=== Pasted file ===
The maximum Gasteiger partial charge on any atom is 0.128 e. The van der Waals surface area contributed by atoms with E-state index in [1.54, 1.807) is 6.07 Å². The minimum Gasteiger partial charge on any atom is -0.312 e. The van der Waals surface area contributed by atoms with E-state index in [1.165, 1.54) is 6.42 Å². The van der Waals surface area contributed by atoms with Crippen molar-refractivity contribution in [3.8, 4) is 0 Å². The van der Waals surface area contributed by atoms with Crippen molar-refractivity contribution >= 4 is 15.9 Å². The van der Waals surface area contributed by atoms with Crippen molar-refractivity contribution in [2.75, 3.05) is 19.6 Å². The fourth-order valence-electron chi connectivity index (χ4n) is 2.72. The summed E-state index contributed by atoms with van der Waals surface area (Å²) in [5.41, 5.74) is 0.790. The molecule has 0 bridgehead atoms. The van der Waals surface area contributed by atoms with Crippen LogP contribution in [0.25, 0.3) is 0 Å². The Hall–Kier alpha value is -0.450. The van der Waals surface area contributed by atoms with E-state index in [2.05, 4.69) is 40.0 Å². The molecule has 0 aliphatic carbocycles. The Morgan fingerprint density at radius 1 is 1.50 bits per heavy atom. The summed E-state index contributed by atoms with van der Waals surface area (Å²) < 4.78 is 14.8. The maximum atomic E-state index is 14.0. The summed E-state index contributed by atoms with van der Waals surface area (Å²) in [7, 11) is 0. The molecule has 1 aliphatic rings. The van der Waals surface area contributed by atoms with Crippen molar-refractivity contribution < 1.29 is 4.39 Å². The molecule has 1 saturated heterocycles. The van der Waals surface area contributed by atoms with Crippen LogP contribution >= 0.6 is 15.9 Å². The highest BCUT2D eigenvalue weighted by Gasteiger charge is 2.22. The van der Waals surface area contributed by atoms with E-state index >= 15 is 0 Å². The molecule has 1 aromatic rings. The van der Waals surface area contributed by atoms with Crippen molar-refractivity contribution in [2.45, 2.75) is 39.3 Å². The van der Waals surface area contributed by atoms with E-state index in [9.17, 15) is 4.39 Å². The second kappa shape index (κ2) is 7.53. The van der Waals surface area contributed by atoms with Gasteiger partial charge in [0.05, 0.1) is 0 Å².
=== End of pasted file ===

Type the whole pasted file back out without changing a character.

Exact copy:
The maximum Gasteiger partial charge on any atom is 0.128 e. The van der Waals surface area contributed by atoms with E-state index in [1.54, 1.807) is 6.07 Å². The minimum Gasteiger partial charge on any atom is -0.312 e. The van der Waals surface area contributed by atoms with E-state index in [1.165, 1.54) is 6.42 Å². The van der Waals surface area contributed by atoms with Crippen molar-refractivity contribution in [3.8, 4) is 0 Å². The van der Waals surface area contributed by atoms with Crippen molar-refractivity contribution >= 4 is 15.9 Å². The van der Waals surface area contributed by atoms with Crippen molar-refractivity contribution in [2.75, 3.05) is 19.6 Å². The fourth-order valence-electron chi connectivity index (χ4n) is 2.72. The summed E-state index contributed by atoms with van der Waals surface area (Å²) in [5.41, 5.74) is 0.790. The molecule has 0 bridgehead atoms. The van der Waals surface area contributed by atoms with Crippen LogP contribution in [0.25, 0.3) is 0 Å². The Hall–Kier alpha value is -0.450. The van der Waals surface area contributed by atoms with E-state index in [2.05, 4.69) is 40.0 Å². The molecule has 0 aliphatic carbocycles. The Morgan fingerprint density at radius 1 is 1.50 bits per heavy atom. The summed E-state index contributed by atoms with van der Waals surface area (Å²) < 4.78 is 14.8. The maximum atomic E-state index is 14.0. The summed E-state index contributed by atoms with van der Waals surface area (Å²) in [7, 11) is 0. The molecule has 1 aliphatic rings. The van der Waals surface area contributed by atoms with Crippen molar-refractivity contribution < 1.29 is 4.39 Å². The molecule has 1 saturated heterocycles. The van der Waals surface area contributed by atoms with Crippen LogP contribution >= 0.6 is 15.9 Å². The highest BCUT2D eigenvalue weighted by Gasteiger charge is 2.22. The van der Waals surface area contributed by atoms with E-state index >= 15 is 0 Å². The molecule has 1 aromatic rings. The van der Waals surface area contributed by atoms with Crippen molar-refractivity contribution in [2.45, 2.75) is 39.3 Å². The van der Waals surface area contributed by atoms with E-state index in [9.17, 15) is 4.39 Å². The second kappa shape index (κ2) is 7.53. The van der Waals surface area contributed by atoms with Gasteiger partial charge in [0.05, 0.1) is 0 Å².